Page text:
Established in 2012, the National Museum of Roller Derby (NMRD) is the UK’s first permanent collection of ephemera and memorabilia relating to the sport of Women’s Flat Track Roller Derby. Our ‘Object of the Month’ celebrates objects from our ever expanding collections.
We want your old team shirts, flyers, zines and other paraphernalia to illustrate the remarkable development of the sport in the UK. Keep an eye on the Facebook page for future announcements on how to donate items to the Museum.
This bout programme shows a game between Scotland’s aptly named Irn Bruisers and U.S.A.’s American Pies. The bout was called The Star Spangled Jammers. The game was to raise funds for the Glasgow-based team to get across to America to play in competitions across the pond. It is important to note the U.S.A.’s legacy in roller derby.
Roller Derby was born from humble beginnings back in 1933 by Leo Seltzer. As he scribbled down rules on a table cloth in a restaurant in Chicago, he envisioned both men and women competing in a marathon type race – a race of stamina and speed. Initially roller derby was not a rough contact sport and was more similar to the dance marathons that were popping up at the time. Popularity for the game increased during 1930s depression era and it payed relatively well with good benefits. But for women, it was something more. It was a chance to to see women compete in equal measure to men in a sport.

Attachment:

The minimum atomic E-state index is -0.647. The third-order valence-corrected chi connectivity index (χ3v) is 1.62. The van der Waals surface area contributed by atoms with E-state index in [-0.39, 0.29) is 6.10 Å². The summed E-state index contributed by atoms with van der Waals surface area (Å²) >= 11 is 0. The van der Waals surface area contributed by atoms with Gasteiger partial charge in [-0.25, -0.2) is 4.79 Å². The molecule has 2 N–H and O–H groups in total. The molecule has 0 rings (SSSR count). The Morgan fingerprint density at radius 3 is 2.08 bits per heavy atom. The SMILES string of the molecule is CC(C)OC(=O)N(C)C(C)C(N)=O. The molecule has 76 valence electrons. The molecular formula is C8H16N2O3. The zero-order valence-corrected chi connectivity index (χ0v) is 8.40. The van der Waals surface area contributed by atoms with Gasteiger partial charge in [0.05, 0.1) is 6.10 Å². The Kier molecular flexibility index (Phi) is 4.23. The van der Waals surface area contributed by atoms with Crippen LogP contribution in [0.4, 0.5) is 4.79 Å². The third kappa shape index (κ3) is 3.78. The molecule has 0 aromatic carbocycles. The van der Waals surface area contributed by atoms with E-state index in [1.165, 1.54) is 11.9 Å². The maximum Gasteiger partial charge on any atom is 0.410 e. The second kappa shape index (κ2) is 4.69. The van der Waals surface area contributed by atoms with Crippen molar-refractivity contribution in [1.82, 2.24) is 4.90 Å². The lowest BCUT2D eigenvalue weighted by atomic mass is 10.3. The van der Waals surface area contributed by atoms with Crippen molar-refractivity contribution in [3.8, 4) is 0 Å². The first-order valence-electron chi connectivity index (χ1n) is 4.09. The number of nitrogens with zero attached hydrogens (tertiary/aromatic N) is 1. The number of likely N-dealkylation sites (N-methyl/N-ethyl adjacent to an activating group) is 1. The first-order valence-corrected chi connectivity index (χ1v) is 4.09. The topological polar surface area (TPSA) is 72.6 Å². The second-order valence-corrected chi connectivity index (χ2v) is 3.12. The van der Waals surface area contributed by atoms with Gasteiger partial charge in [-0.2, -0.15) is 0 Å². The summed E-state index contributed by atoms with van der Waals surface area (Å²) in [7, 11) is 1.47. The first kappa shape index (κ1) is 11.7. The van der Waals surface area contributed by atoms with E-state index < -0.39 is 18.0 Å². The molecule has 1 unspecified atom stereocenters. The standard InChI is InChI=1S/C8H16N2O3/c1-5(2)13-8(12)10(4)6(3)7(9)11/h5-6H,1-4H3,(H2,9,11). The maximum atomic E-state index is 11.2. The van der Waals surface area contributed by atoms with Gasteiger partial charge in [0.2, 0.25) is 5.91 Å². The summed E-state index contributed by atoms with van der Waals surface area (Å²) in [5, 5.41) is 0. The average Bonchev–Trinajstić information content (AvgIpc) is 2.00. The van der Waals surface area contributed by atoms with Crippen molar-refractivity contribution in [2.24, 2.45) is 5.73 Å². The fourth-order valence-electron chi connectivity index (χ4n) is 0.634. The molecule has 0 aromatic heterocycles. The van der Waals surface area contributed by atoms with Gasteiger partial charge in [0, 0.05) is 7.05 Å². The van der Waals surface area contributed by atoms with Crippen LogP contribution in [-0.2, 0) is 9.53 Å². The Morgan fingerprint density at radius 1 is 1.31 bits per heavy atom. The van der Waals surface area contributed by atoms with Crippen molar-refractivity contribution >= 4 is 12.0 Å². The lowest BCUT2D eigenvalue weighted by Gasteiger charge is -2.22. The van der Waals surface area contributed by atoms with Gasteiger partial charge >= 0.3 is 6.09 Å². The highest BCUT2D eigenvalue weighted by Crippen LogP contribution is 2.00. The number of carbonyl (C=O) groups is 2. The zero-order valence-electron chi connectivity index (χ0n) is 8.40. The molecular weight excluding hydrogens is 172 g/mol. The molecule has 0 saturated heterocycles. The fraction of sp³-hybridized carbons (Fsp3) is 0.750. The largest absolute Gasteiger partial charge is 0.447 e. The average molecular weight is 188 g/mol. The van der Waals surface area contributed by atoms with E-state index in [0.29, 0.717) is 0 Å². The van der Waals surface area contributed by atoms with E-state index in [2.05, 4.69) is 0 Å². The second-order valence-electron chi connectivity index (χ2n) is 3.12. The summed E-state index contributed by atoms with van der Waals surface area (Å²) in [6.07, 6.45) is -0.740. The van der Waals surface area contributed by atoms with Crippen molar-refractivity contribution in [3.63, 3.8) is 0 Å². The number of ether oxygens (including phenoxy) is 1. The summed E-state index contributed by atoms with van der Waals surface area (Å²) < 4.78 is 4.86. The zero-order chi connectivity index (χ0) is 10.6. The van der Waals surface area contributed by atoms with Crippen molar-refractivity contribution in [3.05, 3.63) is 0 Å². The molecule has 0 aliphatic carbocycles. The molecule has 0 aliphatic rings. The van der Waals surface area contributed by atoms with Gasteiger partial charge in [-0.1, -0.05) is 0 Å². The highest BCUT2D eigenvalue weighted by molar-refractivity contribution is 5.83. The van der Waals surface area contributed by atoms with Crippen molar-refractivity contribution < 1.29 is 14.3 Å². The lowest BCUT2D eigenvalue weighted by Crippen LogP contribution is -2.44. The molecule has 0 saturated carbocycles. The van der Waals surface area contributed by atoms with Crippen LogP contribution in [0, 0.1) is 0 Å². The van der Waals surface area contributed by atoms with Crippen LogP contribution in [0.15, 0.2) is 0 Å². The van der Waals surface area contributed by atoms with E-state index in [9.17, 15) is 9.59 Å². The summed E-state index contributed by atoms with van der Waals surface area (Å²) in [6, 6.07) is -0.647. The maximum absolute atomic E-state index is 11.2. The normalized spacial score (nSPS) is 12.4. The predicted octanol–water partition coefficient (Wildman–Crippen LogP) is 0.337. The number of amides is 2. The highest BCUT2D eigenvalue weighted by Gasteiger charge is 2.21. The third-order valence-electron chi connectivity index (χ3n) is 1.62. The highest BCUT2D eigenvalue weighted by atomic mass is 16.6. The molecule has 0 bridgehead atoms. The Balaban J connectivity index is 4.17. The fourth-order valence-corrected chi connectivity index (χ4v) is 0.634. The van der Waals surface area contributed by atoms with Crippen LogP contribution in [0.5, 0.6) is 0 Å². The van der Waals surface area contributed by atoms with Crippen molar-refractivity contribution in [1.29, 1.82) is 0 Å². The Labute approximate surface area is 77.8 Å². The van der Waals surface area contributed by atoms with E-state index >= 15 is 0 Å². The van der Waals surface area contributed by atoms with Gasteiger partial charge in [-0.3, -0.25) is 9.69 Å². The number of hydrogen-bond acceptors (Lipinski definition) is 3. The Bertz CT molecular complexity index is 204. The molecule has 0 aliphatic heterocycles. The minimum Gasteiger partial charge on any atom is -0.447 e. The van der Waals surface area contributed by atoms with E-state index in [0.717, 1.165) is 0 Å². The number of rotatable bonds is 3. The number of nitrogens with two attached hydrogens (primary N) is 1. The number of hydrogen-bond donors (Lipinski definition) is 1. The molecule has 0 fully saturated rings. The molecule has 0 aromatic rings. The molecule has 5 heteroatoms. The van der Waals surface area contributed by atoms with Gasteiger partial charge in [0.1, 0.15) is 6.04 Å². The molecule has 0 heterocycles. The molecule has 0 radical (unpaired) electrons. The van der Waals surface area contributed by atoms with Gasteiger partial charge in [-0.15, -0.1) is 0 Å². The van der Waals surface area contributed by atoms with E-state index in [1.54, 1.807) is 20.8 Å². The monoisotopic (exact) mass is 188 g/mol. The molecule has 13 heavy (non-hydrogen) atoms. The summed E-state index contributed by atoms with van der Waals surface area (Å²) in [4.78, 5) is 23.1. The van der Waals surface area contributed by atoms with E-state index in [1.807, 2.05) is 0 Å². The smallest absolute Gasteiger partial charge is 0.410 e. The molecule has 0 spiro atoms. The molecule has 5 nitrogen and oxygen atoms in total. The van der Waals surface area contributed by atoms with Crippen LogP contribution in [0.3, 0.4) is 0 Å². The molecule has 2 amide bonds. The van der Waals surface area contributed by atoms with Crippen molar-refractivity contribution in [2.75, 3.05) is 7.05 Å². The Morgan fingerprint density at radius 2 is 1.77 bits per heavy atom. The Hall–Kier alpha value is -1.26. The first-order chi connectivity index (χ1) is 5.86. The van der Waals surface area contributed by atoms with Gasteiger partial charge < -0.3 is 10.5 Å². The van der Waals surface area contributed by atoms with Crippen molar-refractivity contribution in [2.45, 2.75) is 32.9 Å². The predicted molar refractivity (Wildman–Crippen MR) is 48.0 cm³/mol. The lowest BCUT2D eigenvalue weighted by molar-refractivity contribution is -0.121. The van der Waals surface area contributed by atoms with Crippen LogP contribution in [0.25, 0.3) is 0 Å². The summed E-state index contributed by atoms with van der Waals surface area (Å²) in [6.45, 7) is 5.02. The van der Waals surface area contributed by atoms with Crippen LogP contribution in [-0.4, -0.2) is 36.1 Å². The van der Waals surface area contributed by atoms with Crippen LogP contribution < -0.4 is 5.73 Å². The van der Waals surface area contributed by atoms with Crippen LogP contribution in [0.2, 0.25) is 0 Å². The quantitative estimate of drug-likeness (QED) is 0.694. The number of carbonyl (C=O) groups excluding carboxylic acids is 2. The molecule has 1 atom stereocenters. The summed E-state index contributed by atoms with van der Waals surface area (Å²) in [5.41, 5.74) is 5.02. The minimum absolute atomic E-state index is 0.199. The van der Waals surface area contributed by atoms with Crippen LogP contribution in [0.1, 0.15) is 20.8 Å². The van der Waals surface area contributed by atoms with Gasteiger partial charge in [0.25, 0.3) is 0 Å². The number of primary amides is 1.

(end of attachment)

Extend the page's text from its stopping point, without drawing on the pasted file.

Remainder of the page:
A points system and a banked track was soon introduced to the competition in order to propel the speed of the skaters. As the players became more competitive and the fanbase started to grow, entanglements on the track became more common and the spectators’ love for this did not go unnoticed by Seltzer who introduced it into the rules. It is here that roller derby was transcended from an endurance sport to a contact sport and today’s roller derby was born.